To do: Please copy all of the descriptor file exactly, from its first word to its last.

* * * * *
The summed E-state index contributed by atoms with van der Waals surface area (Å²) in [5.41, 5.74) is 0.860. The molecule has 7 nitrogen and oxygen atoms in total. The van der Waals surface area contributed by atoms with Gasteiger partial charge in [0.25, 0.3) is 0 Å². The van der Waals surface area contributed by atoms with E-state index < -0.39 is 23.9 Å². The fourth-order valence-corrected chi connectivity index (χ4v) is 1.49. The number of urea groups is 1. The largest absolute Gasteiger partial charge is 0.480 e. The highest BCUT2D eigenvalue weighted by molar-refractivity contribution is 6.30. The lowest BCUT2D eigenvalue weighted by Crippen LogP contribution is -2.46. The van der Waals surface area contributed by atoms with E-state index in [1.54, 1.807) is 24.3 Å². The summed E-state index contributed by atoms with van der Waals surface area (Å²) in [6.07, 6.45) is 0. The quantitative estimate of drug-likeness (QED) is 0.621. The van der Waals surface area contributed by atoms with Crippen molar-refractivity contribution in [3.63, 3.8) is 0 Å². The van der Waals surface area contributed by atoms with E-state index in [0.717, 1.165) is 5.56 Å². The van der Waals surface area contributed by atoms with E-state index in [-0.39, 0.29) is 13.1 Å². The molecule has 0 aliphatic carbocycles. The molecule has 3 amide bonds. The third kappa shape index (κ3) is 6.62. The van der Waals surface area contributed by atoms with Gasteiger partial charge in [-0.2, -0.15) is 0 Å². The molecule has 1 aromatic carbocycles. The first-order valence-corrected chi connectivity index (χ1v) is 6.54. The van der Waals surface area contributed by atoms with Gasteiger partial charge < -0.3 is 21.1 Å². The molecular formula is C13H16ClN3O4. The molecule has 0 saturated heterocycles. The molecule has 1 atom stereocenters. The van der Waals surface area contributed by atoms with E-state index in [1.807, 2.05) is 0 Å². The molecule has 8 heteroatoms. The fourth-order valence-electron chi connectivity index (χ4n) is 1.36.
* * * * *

The summed E-state index contributed by atoms with van der Waals surface area (Å²) in [5.41, 5.74) is 0.860. The molecule has 7 nitrogen and oxygen atoms in total. The van der Waals surface area contributed by atoms with Gasteiger partial charge in [0.25, 0.3) is 0 Å². The van der Waals surface area contributed by atoms with E-state index < -0.39 is 23.9 Å². The fourth-order valence-corrected chi connectivity index (χ4v) is 1.49. The number of urea groups is 1. The largest absolute Gasteiger partial charge is 0.480 e. The highest BCUT2D eigenvalue weighted by molar-refractivity contribution is 6.30. The lowest BCUT2D eigenvalue weighted by Crippen LogP contribution is -2.46. The van der Waals surface area contributed by atoms with E-state index in [1.54, 1.807) is 24.3 Å². The summed E-state index contributed by atoms with van der Waals surface area (Å²) in [6.07, 6.45) is 0. The quantitative estimate of drug-likeness (QED) is 0.621. The van der Waals surface area contributed by atoms with Crippen molar-refractivity contribution in [3.63, 3.8) is 0 Å². The van der Waals surface area contributed by atoms with E-state index in [0.717, 1.165) is 5.56 Å². The van der Waals surface area contributed by atoms with E-state index in [-0.39, 0.29) is 13.1 Å². The molecule has 0 aliphatic carbocycles. The molecule has 3 amide bonds. The third kappa shape index (κ3) is 6.62. The van der Waals surface area contributed by atoms with Gasteiger partial charge in [-0.2, -0.15) is 0 Å². The molecule has 1 aromatic carbocycles. The first-order valence-corrected chi connectivity index (χ1v) is 6.54. The van der Waals surface area contributed by atoms with Gasteiger partial charge < -0.3 is 21.1 Å². The molecular formula is C13H16ClN3O4. The molecule has 0 saturated heterocycles. The molecule has 1 atom stereocenters. The van der Waals surface area contributed by atoms with E-state index in [1.807, 2.05) is 0 Å². The molecule has 8 heteroatoms. The fourth-order valence-electron chi connectivity index (χ4n) is 1.36.